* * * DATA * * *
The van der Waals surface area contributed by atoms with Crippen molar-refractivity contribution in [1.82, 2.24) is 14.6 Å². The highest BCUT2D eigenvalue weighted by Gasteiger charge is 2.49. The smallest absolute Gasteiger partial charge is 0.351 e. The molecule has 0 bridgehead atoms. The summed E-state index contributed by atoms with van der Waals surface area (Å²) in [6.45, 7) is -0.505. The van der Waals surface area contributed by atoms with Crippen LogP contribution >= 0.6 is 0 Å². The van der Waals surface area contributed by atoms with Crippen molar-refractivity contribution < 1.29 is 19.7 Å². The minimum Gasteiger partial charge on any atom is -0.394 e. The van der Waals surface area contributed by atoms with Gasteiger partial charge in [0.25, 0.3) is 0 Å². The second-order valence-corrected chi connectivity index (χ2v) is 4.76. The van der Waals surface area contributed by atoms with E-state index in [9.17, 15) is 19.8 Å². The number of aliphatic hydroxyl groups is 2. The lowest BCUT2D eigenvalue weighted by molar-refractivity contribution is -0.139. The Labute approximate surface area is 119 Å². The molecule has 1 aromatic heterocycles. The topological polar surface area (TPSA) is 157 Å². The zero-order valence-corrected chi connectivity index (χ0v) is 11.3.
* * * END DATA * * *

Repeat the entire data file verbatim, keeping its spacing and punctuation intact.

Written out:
The van der Waals surface area contributed by atoms with Crippen molar-refractivity contribution in [1.82, 2.24) is 14.6 Å². The highest BCUT2D eigenvalue weighted by Gasteiger charge is 2.49. The smallest absolute Gasteiger partial charge is 0.351 e. The molecule has 0 bridgehead atoms. The summed E-state index contributed by atoms with van der Waals surface area (Å²) in [6.45, 7) is -0.505. The van der Waals surface area contributed by atoms with Crippen LogP contribution >= 0.6 is 0 Å². The van der Waals surface area contributed by atoms with Crippen molar-refractivity contribution < 1.29 is 19.7 Å². The minimum Gasteiger partial charge on any atom is -0.394 e. The van der Waals surface area contributed by atoms with Gasteiger partial charge in [0.25, 0.3) is 0 Å². The second-order valence-corrected chi connectivity index (χ2v) is 4.76. The van der Waals surface area contributed by atoms with E-state index in [9.17, 15) is 19.8 Å². The number of aliphatic hydroxyl groups is 2. The lowest BCUT2D eigenvalue weighted by molar-refractivity contribution is -0.139. The Labute approximate surface area is 119 Å². The molecule has 1 aromatic heterocycles. The topological polar surface area (TPSA) is 157 Å². The zero-order valence-corrected chi connectivity index (χ0v) is 11.3.